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Arming Ukrainian Militias is Afghanistan 2.0
A response to Noah Smith (and other pundits)
Recently, Noah Smith wrote about what he calls “Last War Brain.” To summarize, Noah thinks Americans overemphasize the disaster of Iraq, which frightens us from getting involved in Ukraine. This is essentially the 2022 version of “Vietnam Syndrome,” the baffling belief that Americans overlearned the lessons of the Vietnam War and were too reluctant of military endeavors in the last half of the 20th century.
I argue the opposite. Americans didn’t overlearn from Vietnam and Iraq. Rather, we made excuses and blamed peripheral factors that caused bad optics (Afghanistan withdrawal) instead of critiquing the core problem: military endeavors (including supplying weapons) bring unforeseeable blowback that is likely to outweigh any potential benefit. A case in point is the 183 people killed at Kabul airport by ISIS, a group literally born from American imperialism in Iraq.
Noah misses the mark on a few points. His main focus is on the Iraq War and full-scale U.S. military deployment to Ukraine, but that’s not what’s being considered. He (correctly) points out there’s little political appetite for U.S. troop deployment before advocating for the favored action of the foreign policy establishment: arming the Ukrainian militias.
“That doesn’t mean we should go to war to stop a Russian invasion — indeed, we should not, and nobody serious is suggesting we do. But things like threatening sanctions, and sending weapons to the Ukrainians, seem eminently reasonable as ways to deter Russian conquest.”
Looking at Ukraine, it’s preposterous to think either U.S. intervention or “sending weapons” will create a better, more peaceful outcome. Noah’s focus on Iraq is misguided given what he’s proposing for Ukraine isn’t akin to the Iraq War, but rather is identical to the source of the Afghanistan War.
When the Soviet Union invaded Afghanistan on Christmas Eve, 1979, the United States responded by connecting with Afghan rebels through Pakistani Intelligence. Along with stoking Islamist ideology to inspire anti-Soviet fervor, the CIA supplied the Mujahideen with arms and ammunition, most notably rifles and anti-aircraft Stinger Missiles.
But when the Soviets withdrew in 1989, the fighting didn’t stop. Rife with weapons and violent ideology imported from foreign nations trying to win a Cold War proxy battle, Afghanistan devolved into civil war and an epidemic of gun violence.
The rest is history. Mere months after Osama Bin Laden made Afghanistan his home, the Taliban (which emerged as the victorious faction from the 1990s Mujahideen in-fighting) captured Kabul and imposed their harsh Islamist rule over the country. Following 9/11, the U.S. invasion and a misguided attempt at regime change killed thousands and collapsed the country even further.
To recap: In response to the Russian invasion of an independent country, the U.S. funneled arms to extremists, which worsened the violence and set off a domino effect of immiseration still lasting today. And we’re risking doing the same thing all over again.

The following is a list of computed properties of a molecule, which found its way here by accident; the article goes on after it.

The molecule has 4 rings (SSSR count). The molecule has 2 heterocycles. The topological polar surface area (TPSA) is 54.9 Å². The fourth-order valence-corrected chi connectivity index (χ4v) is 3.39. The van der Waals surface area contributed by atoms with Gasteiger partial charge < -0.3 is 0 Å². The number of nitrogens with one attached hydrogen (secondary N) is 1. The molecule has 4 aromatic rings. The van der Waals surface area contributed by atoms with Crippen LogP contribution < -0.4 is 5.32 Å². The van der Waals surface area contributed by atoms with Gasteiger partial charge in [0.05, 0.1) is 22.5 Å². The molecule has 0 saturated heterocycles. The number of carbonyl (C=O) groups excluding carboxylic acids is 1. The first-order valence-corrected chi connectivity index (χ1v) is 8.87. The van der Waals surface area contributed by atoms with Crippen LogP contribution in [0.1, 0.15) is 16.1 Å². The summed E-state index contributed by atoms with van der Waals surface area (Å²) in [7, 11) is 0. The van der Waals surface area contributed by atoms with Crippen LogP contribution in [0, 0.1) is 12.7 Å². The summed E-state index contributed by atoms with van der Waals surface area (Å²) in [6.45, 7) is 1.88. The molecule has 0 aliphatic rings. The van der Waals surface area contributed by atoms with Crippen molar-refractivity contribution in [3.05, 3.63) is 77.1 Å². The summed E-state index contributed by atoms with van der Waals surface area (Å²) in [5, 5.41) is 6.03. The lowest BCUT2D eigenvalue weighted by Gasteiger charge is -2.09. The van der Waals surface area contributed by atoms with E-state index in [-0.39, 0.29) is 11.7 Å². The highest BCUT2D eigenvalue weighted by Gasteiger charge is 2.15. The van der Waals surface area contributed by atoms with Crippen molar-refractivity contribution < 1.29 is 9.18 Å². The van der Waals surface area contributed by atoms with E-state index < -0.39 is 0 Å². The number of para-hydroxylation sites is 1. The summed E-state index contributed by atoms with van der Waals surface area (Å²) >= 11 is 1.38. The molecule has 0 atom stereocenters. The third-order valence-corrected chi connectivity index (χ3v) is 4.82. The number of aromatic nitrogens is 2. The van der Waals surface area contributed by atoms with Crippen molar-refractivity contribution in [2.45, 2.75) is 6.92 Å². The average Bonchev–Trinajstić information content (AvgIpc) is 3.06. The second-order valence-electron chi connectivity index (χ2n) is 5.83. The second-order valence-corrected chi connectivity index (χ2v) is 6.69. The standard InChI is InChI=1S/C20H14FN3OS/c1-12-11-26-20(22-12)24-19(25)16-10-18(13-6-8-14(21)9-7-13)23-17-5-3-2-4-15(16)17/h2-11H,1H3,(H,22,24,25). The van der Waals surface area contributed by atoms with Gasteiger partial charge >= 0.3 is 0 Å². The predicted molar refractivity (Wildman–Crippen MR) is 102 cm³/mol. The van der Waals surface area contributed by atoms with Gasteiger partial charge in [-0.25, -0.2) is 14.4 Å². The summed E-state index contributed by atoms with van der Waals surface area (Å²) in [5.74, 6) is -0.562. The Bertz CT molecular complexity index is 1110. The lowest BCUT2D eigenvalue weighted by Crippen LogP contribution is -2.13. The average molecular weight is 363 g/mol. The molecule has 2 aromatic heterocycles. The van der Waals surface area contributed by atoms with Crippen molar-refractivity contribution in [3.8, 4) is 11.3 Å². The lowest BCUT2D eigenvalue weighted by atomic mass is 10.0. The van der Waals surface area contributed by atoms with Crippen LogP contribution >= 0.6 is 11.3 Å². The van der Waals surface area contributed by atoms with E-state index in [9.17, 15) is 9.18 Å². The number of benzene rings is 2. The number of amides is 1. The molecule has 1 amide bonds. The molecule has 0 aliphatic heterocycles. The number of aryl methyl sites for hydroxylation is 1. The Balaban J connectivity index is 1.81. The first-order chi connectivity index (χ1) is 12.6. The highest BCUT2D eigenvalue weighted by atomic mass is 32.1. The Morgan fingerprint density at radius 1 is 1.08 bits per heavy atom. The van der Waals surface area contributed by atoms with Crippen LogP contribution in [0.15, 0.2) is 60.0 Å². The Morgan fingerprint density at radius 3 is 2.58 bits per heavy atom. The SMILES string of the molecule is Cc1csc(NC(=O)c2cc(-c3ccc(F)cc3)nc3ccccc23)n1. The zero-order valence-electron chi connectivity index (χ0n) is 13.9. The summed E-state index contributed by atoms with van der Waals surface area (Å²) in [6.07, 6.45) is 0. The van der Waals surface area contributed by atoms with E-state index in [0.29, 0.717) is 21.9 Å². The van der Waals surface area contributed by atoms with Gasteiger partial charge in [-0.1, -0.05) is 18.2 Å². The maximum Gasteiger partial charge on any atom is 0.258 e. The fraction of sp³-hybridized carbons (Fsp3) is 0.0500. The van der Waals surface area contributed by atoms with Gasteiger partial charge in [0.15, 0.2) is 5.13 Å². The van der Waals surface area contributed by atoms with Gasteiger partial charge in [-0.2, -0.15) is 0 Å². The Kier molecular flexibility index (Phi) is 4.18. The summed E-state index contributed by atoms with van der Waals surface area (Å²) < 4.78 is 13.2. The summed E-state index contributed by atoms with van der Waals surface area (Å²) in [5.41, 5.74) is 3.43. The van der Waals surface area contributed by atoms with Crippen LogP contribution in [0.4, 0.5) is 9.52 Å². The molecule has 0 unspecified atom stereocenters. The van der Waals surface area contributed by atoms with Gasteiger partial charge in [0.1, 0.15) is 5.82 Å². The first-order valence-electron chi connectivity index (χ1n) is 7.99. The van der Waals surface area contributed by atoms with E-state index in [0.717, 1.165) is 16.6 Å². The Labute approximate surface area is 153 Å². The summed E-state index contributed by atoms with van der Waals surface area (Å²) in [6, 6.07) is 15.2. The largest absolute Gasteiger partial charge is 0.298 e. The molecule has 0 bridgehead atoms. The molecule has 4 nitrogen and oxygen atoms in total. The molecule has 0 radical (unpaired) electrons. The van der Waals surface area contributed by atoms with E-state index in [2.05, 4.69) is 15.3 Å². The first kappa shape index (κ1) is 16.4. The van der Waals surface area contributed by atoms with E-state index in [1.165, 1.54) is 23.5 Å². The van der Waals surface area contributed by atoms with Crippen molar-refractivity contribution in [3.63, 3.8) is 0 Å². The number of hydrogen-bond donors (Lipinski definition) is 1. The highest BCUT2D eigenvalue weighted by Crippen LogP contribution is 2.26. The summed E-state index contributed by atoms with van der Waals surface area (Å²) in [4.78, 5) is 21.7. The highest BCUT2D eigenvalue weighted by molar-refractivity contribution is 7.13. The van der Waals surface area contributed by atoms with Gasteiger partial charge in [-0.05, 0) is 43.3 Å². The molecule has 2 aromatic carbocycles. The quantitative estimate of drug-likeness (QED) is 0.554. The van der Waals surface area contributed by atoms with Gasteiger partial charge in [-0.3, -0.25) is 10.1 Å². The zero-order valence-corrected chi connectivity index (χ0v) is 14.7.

Once again, the U.S. is considering flooding an unstable region of extremists with high-powered weaponry. If you’ve been paying attention to the news, you’ve probably heard of “Ukrainian militias” preparing to fight against a potential Russian invasion. Most U.S. coverage has depicted these groups as “freedom-loving Ukrainians” ready and willing to defend democracy. But the reality is much more sinister.
The two main militias fighting Russian-backed separatists in the Donbas region are the Azov Battalion and Right Sector.
To say these groups are “far-right” is an understatement. They routinely espouse Nazi symbolism and beliefs. They openly hate LGBT and Romani people and attack anti-fascist demonstrations. And Noah Smith (along with plenty of other pundits) wants to give them rocket launchers.
History doesn’t repeat, but it does rhyme. Ukrainian Neo-Nazi militias don’t share the ideology of the 1980s Mujahideen, but they are on track to create the same outcome. Giving Stinger and Javelin missiles to Right Sector and Azov Battalion is a terrible idea that is sure to have impacts we can’t possibly predict. Even in the highly unlikely event they do use American weaponry to stop a Russian invasion, what happens next? What’s to say they don’t turn them on the Ukrainian state? Or maybe some particularly crazy members want revenge and shoot down a civilian flight coming from Russia. This potential for calamity is not only high, it has a strong precedent as it’s exactly what happened in Afghanistan.
To be clear, the fault for this fiasco lies with Vladimir Putin. He’s a right-wing, autocratic billionaire who’ll kill thousands with this invasion. But if the U.S. decides to toss guns and explosives to Nazis like firemen tossing candy to children along the parade route, there’s sure to be disastrous consequences. Not only is there no guarantee it’ll stop Russian forces, but there’s a high chance we’ll repeat the mistakes of Afghanistan and worsen Ukraine for generations to come.
Noah can say I have “Last War Brain” all he wants. In my mind, blatantly repeating the mistakes of Afghanistan rings “the definition of insanity” in my ear.
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